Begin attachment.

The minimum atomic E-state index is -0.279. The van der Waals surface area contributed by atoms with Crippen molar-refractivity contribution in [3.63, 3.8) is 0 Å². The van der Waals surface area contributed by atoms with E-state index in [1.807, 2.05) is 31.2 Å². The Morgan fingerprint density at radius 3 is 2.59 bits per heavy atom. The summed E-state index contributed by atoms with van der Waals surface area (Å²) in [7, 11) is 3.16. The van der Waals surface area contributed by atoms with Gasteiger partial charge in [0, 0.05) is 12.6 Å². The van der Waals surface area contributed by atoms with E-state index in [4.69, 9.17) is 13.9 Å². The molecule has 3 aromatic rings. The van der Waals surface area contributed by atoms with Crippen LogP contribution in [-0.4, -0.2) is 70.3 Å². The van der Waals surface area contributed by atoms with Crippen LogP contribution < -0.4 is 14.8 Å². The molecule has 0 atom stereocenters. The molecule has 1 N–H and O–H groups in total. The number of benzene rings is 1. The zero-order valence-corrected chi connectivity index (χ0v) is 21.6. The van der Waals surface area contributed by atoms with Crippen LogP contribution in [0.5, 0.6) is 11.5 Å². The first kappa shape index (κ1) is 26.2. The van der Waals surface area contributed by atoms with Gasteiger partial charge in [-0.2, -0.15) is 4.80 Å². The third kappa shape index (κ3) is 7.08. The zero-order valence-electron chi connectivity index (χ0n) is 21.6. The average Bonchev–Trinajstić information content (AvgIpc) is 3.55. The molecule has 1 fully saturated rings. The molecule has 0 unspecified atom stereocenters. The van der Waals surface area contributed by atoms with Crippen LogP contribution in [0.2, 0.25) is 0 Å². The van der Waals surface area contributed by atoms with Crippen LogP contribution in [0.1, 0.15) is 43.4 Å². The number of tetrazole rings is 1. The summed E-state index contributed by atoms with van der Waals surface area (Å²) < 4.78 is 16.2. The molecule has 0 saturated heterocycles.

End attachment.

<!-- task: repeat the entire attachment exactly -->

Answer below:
The minimum atomic E-state index is -0.279. The van der Waals surface area contributed by atoms with Crippen molar-refractivity contribution in [3.63, 3.8) is 0 Å². The van der Waals surface area contributed by atoms with E-state index in [1.807, 2.05) is 31.2 Å². The Morgan fingerprint density at radius 3 is 2.59 bits per heavy atom. The summed E-state index contributed by atoms with van der Waals surface area (Å²) in [7, 11) is 3.16. The van der Waals surface area contributed by atoms with Gasteiger partial charge in [0, 0.05) is 12.6 Å². The van der Waals surface area contributed by atoms with E-state index in [4.69, 9.17) is 13.9 Å². The molecule has 3 aromatic rings. The van der Waals surface area contributed by atoms with Crippen LogP contribution in [-0.4, -0.2) is 70.3 Å². The van der Waals surface area contributed by atoms with Crippen LogP contribution < -0.4 is 14.8 Å². The molecule has 0 atom stereocenters. The molecule has 1 N–H and O–H groups in total. The number of benzene rings is 1. The zero-order valence-corrected chi connectivity index (χ0v) is 21.6. The van der Waals surface area contributed by atoms with Crippen LogP contribution in [0.5, 0.6) is 11.5 Å². The first kappa shape index (κ1) is 26.2. The van der Waals surface area contributed by atoms with Gasteiger partial charge in [-0.2, -0.15) is 4.80 Å². The third kappa shape index (κ3) is 7.08. The zero-order valence-electron chi connectivity index (χ0n) is 21.6. The average Bonchev–Trinajstić information content (AvgIpc) is 3.55. The molecule has 1 fully saturated rings. The molecule has 0 unspecified atom stereocenters. The van der Waals surface area contributed by atoms with Crippen LogP contribution in [0.2, 0.25) is 0 Å². The van der Waals surface area contributed by atoms with Crippen LogP contribution in [0.1, 0.15) is 43.4 Å². The number of tetrazole rings is 1. The summed E-state index contributed by atoms with van der Waals surface area (Å²) < 4.78 is 16.2. The molecule has 0 saturated heterocycles.